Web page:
For five decades, Rocky Chin has been, and continues to be, an incomparable advocate for the Asian American and Pacific Islander (AAPI) community, both at Yale and in his home city of New York. Now a retired government civil rights attorney, Chin is a steadfast community organizer who has consistently championed Asian-American issues throughout his lifetime and continues to ardently do so in the light of a recent rise in violence against Asian Americans. As a student at the School of Architecture, he was a co-founder of Yale’s first and oldest Asian American student organization, the Asian American Students Alliance, in partnership with Alice Young ’71 and the late Don Nakanishi ’71 (both Yale Medal recipients). Chin later brought this fierce dedication to his community to his professional life, as a founder of the Asian American Bar Association of New York, a Civil Rights Chair of the National Asian Pacific American Bar Association, and now as a member of the New York City Commission on Human Rights. For Yale, Chin has also served as a member of Yale Alumni Association’s Diversity, Equity, and Inclusion Task Force, and as a founding member of the Association of Asian American Yale Alumni (AAAYA). His infectious warmth and keen interest in others have given rise to numerous alumni events and programs, including regular Yale Day of Service projects at Chinatown's Yung Wing School (P.S. 124), named for a Yale 1854 graduate, and the annual Lunar New Year Banquet to fund Yale student summer internships, as well as career mentoring programs and direct personal counseling. Through his singular persistence and ability to build community, these programs continue to flourish.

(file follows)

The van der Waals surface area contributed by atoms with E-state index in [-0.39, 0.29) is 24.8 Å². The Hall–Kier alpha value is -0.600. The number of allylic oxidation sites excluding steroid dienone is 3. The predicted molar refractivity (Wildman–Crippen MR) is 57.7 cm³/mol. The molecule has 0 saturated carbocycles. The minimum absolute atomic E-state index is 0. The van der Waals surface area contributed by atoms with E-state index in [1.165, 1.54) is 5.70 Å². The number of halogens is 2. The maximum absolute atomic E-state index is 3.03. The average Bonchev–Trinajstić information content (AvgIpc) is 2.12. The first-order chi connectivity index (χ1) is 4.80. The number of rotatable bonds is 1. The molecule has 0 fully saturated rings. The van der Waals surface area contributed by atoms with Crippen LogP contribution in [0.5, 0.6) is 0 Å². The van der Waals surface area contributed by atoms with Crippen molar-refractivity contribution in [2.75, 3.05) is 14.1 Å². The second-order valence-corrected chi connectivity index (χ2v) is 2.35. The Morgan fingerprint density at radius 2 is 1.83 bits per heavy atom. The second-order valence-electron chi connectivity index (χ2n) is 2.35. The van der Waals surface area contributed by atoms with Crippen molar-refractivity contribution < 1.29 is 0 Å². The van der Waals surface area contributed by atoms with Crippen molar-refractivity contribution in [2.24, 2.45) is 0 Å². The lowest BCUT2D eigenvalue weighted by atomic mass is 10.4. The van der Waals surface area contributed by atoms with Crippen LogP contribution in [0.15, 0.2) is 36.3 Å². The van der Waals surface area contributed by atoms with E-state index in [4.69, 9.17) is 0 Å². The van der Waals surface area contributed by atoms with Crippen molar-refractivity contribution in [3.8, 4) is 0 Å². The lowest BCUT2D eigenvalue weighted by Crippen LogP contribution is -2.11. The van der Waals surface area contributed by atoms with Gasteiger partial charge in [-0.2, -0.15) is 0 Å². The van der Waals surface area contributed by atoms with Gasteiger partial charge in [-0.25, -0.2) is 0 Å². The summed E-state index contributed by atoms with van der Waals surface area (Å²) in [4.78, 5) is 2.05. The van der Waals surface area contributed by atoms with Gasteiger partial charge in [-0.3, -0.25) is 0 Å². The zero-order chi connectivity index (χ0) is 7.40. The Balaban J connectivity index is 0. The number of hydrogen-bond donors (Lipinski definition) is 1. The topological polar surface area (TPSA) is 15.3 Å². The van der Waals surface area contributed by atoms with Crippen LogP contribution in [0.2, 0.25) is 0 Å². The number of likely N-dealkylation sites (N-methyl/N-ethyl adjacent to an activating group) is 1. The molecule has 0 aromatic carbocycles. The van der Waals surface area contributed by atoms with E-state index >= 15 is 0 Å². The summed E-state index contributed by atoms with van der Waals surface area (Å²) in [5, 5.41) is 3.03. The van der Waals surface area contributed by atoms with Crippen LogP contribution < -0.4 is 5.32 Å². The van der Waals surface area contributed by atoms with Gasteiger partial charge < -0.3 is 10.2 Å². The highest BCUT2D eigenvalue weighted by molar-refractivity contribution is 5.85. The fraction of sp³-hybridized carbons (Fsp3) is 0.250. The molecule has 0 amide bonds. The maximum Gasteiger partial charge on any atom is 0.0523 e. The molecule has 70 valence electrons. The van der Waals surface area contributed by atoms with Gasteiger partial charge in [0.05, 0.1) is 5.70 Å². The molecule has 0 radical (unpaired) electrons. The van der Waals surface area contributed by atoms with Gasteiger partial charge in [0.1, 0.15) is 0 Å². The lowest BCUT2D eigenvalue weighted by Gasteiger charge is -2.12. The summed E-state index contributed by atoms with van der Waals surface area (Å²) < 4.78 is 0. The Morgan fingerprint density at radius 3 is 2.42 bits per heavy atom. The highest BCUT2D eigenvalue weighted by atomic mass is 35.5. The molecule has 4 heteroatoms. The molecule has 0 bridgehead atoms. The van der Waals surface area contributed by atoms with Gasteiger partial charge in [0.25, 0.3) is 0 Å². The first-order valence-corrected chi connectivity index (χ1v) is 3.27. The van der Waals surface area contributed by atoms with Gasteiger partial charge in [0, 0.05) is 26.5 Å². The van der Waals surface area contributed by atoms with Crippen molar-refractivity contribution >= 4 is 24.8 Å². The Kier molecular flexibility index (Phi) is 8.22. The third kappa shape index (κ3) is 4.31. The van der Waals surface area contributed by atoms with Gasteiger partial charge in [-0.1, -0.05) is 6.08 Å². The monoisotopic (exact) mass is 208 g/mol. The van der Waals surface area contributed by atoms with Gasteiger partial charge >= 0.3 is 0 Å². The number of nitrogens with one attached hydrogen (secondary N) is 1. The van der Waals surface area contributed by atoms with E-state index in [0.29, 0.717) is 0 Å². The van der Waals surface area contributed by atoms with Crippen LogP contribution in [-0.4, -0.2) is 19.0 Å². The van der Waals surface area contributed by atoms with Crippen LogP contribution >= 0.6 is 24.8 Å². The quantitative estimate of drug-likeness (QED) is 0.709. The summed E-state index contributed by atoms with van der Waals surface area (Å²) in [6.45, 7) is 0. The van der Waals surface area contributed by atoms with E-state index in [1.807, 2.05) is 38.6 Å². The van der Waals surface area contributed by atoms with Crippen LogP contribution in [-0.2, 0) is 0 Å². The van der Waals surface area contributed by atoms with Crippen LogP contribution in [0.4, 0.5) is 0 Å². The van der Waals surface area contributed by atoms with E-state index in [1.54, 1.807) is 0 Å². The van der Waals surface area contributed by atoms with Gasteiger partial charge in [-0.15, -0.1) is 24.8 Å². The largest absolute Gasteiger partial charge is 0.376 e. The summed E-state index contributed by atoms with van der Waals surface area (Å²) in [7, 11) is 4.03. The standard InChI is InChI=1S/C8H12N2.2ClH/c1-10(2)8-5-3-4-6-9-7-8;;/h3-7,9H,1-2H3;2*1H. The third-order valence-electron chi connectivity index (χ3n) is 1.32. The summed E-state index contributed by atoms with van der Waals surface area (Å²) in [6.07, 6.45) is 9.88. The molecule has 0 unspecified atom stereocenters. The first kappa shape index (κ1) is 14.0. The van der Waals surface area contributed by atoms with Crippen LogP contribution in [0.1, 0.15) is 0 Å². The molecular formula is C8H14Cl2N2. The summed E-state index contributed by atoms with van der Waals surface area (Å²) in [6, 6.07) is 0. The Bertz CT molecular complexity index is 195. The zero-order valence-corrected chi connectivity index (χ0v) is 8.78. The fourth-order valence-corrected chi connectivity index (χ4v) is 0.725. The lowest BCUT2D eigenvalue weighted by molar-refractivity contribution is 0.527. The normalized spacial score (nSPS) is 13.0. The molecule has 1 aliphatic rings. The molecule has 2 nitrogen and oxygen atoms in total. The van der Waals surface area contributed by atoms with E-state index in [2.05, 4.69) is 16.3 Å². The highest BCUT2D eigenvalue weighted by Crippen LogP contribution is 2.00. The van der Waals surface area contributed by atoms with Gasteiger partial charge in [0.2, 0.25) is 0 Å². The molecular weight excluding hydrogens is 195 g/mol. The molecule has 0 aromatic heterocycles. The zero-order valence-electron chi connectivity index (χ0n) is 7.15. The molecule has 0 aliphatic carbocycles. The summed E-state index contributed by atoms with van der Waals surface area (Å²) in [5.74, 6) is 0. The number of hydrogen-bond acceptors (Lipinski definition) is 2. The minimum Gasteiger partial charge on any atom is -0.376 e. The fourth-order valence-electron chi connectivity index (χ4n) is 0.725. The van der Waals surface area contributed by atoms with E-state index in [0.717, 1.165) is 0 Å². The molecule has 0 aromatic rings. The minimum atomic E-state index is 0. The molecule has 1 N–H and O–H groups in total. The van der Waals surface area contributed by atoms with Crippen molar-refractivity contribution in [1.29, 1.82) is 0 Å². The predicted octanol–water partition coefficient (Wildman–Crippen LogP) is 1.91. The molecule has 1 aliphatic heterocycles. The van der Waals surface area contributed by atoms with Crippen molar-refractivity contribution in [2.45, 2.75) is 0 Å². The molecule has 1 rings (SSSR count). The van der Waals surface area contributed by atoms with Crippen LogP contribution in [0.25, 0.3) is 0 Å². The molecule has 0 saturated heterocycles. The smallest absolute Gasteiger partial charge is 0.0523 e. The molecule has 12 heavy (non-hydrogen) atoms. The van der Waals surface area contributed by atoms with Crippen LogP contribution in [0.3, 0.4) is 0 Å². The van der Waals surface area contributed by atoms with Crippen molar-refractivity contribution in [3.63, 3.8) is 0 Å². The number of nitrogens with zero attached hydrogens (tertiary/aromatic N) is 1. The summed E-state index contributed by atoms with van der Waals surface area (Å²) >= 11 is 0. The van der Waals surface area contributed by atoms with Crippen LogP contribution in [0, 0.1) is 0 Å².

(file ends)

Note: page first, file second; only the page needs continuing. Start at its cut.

Watch: Rocky Chin's honoree video.

Lauren E. Graham ’13 MEM